As set out by the Commissioner in Case 140057, in considering whether or not an equitable duty of confidence exists, this Office has regard to the three elements of what are generally known as the Coco test (Coco v A.N. Clark (Engineers) Ltd R.P.C. 41):
"First, the information itself ... must 'have the necessary quality of confidence about it'. Secondly, that information must have been imparted in circumstances importing an obligation of confidence. Thirdly, there must be an unauthorised use of that information to the detriment of the party communicating it."
In submissions to this Office, the applicant argues that while the Department has stated that it was required to give assurances of confidentiality to the MNCs referred to in the records, there is no evidence that the information requested has 'the necessary quality of confidence about it'. He argues that meetings with companies affected by tax law reforms do not attract an automatic duty of confidence like, for example, discussions about a person's health records. According to the applicant, the Courts effectively look at government held information through 'different spectacles' to that held by private individuals or entities. He argues that the Department has not actually specified how its ability to formulate tax policy would be prejudiced in the absence of engagement by MNC's. Finally, he argues that the Department's refusal to release the records flies in the face of the aims of lobbying legislation.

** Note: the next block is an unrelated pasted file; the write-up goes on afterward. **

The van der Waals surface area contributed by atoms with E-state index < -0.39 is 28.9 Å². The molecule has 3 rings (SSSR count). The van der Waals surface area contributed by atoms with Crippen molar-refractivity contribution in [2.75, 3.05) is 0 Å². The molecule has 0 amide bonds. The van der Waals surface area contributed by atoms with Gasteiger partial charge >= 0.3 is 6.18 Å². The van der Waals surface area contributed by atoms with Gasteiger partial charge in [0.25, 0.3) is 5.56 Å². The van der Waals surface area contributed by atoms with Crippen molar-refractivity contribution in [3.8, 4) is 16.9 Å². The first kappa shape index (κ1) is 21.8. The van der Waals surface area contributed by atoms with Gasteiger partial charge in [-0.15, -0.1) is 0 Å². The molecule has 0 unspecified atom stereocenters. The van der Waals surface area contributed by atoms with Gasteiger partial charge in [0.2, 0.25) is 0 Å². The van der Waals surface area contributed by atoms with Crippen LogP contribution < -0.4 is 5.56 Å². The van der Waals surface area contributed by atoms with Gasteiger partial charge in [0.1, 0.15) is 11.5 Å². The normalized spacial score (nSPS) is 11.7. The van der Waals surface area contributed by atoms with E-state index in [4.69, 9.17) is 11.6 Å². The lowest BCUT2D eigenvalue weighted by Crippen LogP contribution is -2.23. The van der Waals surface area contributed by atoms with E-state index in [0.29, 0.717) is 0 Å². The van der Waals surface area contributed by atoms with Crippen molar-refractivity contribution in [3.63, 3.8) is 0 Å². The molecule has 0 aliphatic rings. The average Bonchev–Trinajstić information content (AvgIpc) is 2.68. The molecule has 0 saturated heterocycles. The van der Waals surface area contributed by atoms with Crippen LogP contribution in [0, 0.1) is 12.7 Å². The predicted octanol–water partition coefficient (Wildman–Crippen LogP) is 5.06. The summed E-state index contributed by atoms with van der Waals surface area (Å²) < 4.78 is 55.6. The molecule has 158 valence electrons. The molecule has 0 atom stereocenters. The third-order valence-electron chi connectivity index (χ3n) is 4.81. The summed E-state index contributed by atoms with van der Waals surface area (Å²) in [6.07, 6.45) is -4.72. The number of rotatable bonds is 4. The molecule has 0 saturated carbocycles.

In order for information to have the necessary 'quality of confidence', it must be concerned with private or secret matters rather than information which is already in the public domain. I accept as the Commissioner did that the information imparted by the MNC's, including their identities and those of their representatives together with their views has the necessary quality of confidence about it in the circumstances of this case. As pointed out above, the information at issue here is similar to record 56 which the Commissioner previously considered and I am not aware of any change in circumstances which would convince me to depart from the analysis and findings in case 140057. I accept the Department's position that its consultations were intended to discuss confidential matters and that senior staff in the MNCs would not have participated unless they were assured of confidentiality.
As regards the applicant's submissions on lobbying, I concur with the Commissioner's finding in the previous case that these discussions should be seen in a different light to general lobbying. I consider in this case also that the information contained in records 1-3 is not exclusively government information. It seems to me that the details are as much about the MNCs concerned as they are government information. I am satisfied that the information contained in records 1-3 was imparted in circumstances importing an obligation of confidence.
The third requirement of establishing breach of an equitable duty of confidence is met where disclosure of the information would result in an unauthorised use to the detriment of the party who communicated it. I understand that release of information without consent is enough for detriment to arise. I therefore consider the final test to have been met. In light of the above, I am satisfied that the Department owes an equitable duty of confidence to the MNCs referred to in records 1-3 and the records are exempt under section 35(1)(b), subject to consideration of the public interest defence.
The applicant will be aware from the decision in case 140057, to which he was a party, that not all of the material in that case for which the Department claimed a duty of confidence was held to meet the tests. It is clear that the content of each record must be carefully examined in applying the relevant exemption.